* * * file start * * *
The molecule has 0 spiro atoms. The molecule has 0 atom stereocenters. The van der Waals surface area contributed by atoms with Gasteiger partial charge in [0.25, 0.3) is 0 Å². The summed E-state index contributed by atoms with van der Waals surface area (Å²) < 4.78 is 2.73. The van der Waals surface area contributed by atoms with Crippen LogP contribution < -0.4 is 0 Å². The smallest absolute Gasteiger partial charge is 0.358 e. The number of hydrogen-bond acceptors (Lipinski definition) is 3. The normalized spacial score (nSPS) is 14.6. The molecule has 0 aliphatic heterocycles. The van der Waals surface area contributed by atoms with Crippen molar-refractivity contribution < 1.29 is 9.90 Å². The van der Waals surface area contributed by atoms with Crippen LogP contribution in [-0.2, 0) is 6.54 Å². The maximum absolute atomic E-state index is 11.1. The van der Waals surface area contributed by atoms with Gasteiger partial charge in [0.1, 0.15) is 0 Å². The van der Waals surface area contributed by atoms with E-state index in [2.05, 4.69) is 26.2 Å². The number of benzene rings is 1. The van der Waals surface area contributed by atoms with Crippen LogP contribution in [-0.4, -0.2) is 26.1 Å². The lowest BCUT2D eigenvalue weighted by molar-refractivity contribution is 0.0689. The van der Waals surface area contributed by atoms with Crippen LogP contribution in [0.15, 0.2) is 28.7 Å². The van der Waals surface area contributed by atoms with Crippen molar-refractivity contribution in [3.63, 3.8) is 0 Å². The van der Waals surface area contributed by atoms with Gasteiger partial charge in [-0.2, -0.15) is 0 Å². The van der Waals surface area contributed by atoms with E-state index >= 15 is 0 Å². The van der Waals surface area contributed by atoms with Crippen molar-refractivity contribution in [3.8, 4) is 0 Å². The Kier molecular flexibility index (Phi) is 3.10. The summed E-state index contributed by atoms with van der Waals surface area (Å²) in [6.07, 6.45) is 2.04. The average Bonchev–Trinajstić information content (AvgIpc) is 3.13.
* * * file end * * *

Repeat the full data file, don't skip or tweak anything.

The molecule has 0 spiro atoms. The molecule has 0 atom stereocenters. The van der Waals surface area contributed by atoms with Gasteiger partial charge in [0.25, 0.3) is 0 Å². The summed E-state index contributed by atoms with van der Waals surface area (Å²) < 4.78 is 2.73. The van der Waals surface area contributed by atoms with Crippen LogP contribution < -0.4 is 0 Å². The smallest absolute Gasteiger partial charge is 0.358 e. The number of hydrogen-bond acceptors (Lipinski definition) is 3. The normalized spacial score (nSPS) is 14.6. The molecule has 0 aliphatic heterocycles. The van der Waals surface area contributed by atoms with Crippen molar-refractivity contribution < 1.29 is 9.90 Å². The van der Waals surface area contributed by atoms with Crippen LogP contribution in [-0.2, 0) is 6.54 Å². The maximum absolute atomic E-state index is 11.1. The van der Waals surface area contributed by atoms with Gasteiger partial charge in [0.1, 0.15) is 0 Å². The van der Waals surface area contributed by atoms with E-state index in [2.05, 4.69) is 26.2 Å². The number of benzene rings is 1. The van der Waals surface area contributed by atoms with Crippen LogP contribution in [-0.4, -0.2) is 26.1 Å². The lowest BCUT2D eigenvalue weighted by molar-refractivity contribution is 0.0689. The van der Waals surface area contributed by atoms with Crippen LogP contribution in [0.15, 0.2) is 28.7 Å². The van der Waals surface area contributed by atoms with Crippen molar-refractivity contribution in [3.63, 3.8) is 0 Å². The van der Waals surface area contributed by atoms with Gasteiger partial charge in [-0.2, -0.15) is 0 Å². The van der Waals surface area contributed by atoms with E-state index >= 15 is 0 Å². The van der Waals surface area contributed by atoms with Crippen molar-refractivity contribution in [3.8, 4) is 0 Å². The Kier molecular flexibility index (Phi) is 3.10. The summed E-state index contributed by atoms with van der Waals surface area (Å²) in [6.07, 6.45) is 2.04. The average Bonchev–Trinajstić information content (AvgIpc) is 3.13.